Genealogy Research: Address Books

Posted August 7, 2015 by Amanda | One Comment

Do you still keep a handwritten address book? In today’s world, many people have forgone the old paper and pen for digital preservation of contacts either on the computer or a smartphone. But if you take a closer look at an old address book, you’ll find that they may hold the key to unlocking your family history.

Genealogy Research: Address Books

Before we carried all our contacts on our phones, we kept the names, addresses and phone numbers of our family, friends and acquaintances in address books. Today, if we must make an update to a contact, the old information is generally deleted once the new info is entered. However, take a look at an old address book and you’ll often find them filled with a wide range of contacts with crossed out entries and even annotations as people moved, changed their numbers or passed away. It’s a treasure trove of information at your fingertips!

If you have inherited an old address book from your parents or grandparents, be sure to take a careful look at who is listed in the book. The names of distant cousins, perhaps some you never knew, may be found amongst the list of contacts. Their addresses will give you a place of residence and possibly your next clue to where you can continue your family history research. You may even have a chance to reconnect with cousins long forgotten.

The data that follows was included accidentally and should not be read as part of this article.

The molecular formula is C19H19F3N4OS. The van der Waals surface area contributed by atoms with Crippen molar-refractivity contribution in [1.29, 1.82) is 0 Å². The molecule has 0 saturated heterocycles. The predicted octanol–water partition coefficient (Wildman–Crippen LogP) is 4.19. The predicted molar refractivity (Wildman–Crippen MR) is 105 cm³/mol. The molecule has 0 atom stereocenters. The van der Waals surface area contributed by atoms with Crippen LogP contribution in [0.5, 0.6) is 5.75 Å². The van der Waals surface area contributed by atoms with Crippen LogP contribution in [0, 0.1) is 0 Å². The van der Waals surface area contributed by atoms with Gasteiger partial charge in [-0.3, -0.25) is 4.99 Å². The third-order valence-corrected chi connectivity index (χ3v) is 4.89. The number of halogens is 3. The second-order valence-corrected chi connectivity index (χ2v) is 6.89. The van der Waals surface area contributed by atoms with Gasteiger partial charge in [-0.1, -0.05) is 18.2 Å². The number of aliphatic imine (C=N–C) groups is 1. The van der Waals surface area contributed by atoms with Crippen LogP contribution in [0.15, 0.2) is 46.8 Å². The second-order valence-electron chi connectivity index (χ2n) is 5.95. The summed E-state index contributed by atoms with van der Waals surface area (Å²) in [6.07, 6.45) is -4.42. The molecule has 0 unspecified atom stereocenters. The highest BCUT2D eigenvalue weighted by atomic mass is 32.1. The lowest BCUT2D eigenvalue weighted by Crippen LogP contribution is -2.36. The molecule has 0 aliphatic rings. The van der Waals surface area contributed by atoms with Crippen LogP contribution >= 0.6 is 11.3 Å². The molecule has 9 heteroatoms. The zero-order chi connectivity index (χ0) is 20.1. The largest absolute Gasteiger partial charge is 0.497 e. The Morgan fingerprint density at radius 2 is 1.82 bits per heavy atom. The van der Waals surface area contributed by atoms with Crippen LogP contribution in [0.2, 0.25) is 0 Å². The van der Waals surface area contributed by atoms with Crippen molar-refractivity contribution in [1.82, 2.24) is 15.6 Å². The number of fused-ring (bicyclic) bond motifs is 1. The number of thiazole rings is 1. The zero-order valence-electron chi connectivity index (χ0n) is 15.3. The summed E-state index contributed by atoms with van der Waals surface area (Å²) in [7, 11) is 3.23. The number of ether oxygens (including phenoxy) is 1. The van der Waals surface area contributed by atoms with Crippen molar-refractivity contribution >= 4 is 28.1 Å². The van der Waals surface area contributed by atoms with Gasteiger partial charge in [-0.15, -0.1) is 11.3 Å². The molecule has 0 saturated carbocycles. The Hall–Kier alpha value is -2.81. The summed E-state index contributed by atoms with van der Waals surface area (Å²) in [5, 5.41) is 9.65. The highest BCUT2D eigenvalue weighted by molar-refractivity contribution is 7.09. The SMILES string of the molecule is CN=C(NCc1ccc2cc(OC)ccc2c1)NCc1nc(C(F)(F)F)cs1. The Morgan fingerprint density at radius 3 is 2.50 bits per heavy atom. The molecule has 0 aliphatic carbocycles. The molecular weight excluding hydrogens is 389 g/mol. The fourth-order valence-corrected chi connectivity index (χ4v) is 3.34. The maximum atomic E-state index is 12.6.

Take a look at your old address books – you never know what genealogy gems await!

Post written by Amanda

Amanda is the Marketing Communications Manager at Geni. If you need any assistance, she will be happy to help!

See all posts by

Share:

  • biloak71

    I’m happy to read of all different ways to discover my ancestors & history. If I hadn’t spent as many years spinning my wheels doing this, I give it up. Any paper trail I’ve found goes back only one generation to my father’s. Even there, some voids exist. I visit the city(nearby) where he & 9 siblings were born; most lived in the area, most buried here . All are gone. Couple of cousins left. Mo personal papers – nothing. Even the city can’t supply some vital records! Grparents all came from Europe. I continue my search: wrong! I poke at it. Hoping for something